5 Amazing Archaeological Sites in the Judean Desert

5 Amazing Archaeological Sites in the Judean Desert

5 Amazing Archaeological Sites in the Judean Desert

The harsh environment of the Judean Desert has kept it relatively untouched by human inhabitants, from ancient times until today. But there have been some extremely interesting residents of the region, and the ruins of their settlements are considered by many to be must-sees on a trip to Israel.

If you want a quick overview, you can see all of these sites in one (long) day, or you can choose to spend more time at each place while staying at one of the Dead Sea hotels.

Masada, the Last Stand of the Great Revolt

Masada is one of Israel’s most iconic sites. Schoolchildren, soldiers, bar and bat mitzvah children and adults all make a point to climb the slopes here. Built by Herod the Great, the site was a Jewish stronghold in the Great Revolt against Rome and even managed to survive after the destruction of the Second Temple in 70 CE. Unfortunately, the small group was unable to withstand a full Roman onslaught in the year 73, and the fighters elected to commit mass suicide instead of surrendering.

Start your visit with a stop at the new museum, which tells the story of the fighters as well as the discovery of the site in modern times. Then ascend to the top, either by hiking a “snake path” or by taking a cable car. You will see the remains of Herod’s elaborate palace as well as the synagogue he built at the site, complete with columns and pews.

Qumran, Where the Dead Sea Scrolls Were Found

For a deeper look into the communities that existed in the Second Temple period, visit the Qumran archaeological excavations. An esoteric sect lived in near-seclusion here in the Judean Desert, following and recording rules exclusive to its members. Their emphasis on ritual purity, evidenced by writings as well as the large number of ritual baths found at the site, are reminiscent of the baptism rituals common to Christianity. The sect may have influenced John the Baptist or even Jesus, making Qumran an important site for understanding the development of the monotheistic religions.

Your visit begins with a film and continues with a survey of the extensive excavations. Don’t forget to look up into the cliffs to spot the openings of the caves where the Dead Sea Scrolls were first found by a Bedouin shepherd.

A Mosaic-Floored Synagogue at Ein Gedi 

The village of Ein Gedi was a Jewish settlement from the third to the sixth centuries CE and is now a modern kibbutz. The ancient residents built a beautiful synagogue, with a mosaic floor you can still see today.

The inscription on the floor makes references to a secret, which scholars have been attempting decipher since the site was first excavated. Some believe that the secret is connected to the production of balsam, a scent and salve produced from bushes in the area.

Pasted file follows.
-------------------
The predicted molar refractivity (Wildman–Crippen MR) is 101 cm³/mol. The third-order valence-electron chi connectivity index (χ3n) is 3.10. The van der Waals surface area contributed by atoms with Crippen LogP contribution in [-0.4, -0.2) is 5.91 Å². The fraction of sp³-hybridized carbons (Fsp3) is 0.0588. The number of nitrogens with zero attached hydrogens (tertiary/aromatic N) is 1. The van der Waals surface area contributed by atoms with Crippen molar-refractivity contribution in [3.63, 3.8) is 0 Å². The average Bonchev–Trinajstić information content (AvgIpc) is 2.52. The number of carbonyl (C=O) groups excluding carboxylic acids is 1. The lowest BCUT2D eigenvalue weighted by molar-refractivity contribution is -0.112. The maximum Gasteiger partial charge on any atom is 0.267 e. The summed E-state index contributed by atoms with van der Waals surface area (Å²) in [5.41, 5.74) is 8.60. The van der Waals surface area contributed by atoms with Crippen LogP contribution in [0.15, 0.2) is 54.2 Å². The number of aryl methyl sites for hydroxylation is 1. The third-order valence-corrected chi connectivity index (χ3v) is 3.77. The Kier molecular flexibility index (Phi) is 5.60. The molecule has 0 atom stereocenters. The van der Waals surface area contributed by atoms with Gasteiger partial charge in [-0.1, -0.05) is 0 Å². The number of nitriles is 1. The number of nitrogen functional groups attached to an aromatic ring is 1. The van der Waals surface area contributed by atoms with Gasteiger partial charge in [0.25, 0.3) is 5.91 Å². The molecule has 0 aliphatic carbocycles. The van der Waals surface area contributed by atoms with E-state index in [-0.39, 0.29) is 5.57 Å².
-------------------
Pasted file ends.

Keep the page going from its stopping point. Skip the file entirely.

Nahal Hever, Where the Bar Kokhba Letters Were Discovered 

Nahal Hever is a beautiful stream that flows between Ein Gedi and Masada to the Dead Sea. These waters once served as the primary water supply for the rebels during the Bar Kokhba Revolt. A series of letters between Bar Kokhba and his commanders were found here in a spot that came to be known as the Cave of Letters.

A second cave, called the Cave of Horrors, contained the skeletons of men, women and children who perished during a siege on their hideout. You can also see the remains of the corresponding Roman siege camp, constructed similarly to the Masada camp. Nahal Hever is an excellent hike for those who don’t mind a strenuous walk, but it should not be attempted without a professional guide.

King Herod’s Palace at Herodian

Herodian is a little off the beaten path, but it should not be missed. The impressive ruins were once the palace of the mighty King Herod, who wintered in Masada but spent summers here. The elaborate palace looks out over the city of Jerusalem, so Herod was not far away from the center of his kingdom. In recent years, Herod’s apparent grave was discovered right on the edge of a cliff.

Visits to these sites provide excellent perspective on life in the Judean Desert region during the Second Temple Period. Follow the history of the clashes between the Jews and the Roman Empire and the development of Judaism and Christianity from biblical to modern religions.

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